We don’t know what the insect pressure will be like later on yet this year. What we can do, however, is remind agronomists and crop consultants what we think are the most important insects for you to watch for in each of three key crops: corn, soybeans and wheat.
Colonies of bird cherry-oat aphid were spotted in winter wheat at Draper in South Dakota last week. As winter wheat is heading toward booting stage, careful monitoring of populations by frequent scouting is highly recommended.
Wheat head armyworms are becoming more common, and thus more conspicuous, throughout north central and south central Kansas. This insect is only a very minor pest most years, but there are always a few (>1%) infesting most wheat fields.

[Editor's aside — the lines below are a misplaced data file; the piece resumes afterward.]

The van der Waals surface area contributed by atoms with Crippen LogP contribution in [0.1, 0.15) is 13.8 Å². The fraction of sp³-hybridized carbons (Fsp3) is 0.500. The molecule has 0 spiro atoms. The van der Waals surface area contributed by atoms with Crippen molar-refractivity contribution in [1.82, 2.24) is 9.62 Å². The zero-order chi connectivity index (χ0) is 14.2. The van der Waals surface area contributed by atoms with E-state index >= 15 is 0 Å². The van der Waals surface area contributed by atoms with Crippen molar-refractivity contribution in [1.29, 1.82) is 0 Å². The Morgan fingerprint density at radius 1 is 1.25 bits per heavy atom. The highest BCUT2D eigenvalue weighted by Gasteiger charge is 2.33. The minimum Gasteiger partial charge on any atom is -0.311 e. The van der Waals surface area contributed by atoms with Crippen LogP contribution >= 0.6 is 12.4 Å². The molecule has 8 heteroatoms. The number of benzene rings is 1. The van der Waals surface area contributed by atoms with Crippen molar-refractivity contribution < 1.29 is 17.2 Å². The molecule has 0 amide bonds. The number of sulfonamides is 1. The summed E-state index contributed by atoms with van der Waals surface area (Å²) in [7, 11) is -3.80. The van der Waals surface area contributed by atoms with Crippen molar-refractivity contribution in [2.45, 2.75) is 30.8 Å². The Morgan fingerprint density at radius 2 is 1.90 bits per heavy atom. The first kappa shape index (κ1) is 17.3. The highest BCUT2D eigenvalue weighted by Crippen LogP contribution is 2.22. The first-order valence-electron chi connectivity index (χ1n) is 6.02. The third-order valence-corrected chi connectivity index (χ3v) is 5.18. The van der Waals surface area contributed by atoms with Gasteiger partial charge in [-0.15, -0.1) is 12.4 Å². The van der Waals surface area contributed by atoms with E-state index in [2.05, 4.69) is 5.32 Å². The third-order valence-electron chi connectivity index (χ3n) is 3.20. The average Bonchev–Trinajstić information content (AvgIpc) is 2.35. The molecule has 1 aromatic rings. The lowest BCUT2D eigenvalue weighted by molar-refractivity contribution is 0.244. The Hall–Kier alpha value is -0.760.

True armyworms appear in SW Missouri (05/23/14)
Armyworms showing up in wheat (05/19/14)
Afternoon Comments 07/28
The wheat markets remained generally weak. Wheat futures have been blessed with little news lately, but today’s Export Inspections report likely disappointed bulls. The published figure at 396,000 tonnes fell slightly below the forecast range. Futures actually bounced from overnight lows, but also failed at moving average resistance Sunday night. September CBOT wheat settled down 3.25 cents at $5.3475/bushel Monday afternoon, while September KC wheat slumped 5.75 cents to $6.255/bushel, and September MWE wheat dropped 6.5 cents to $6.2125.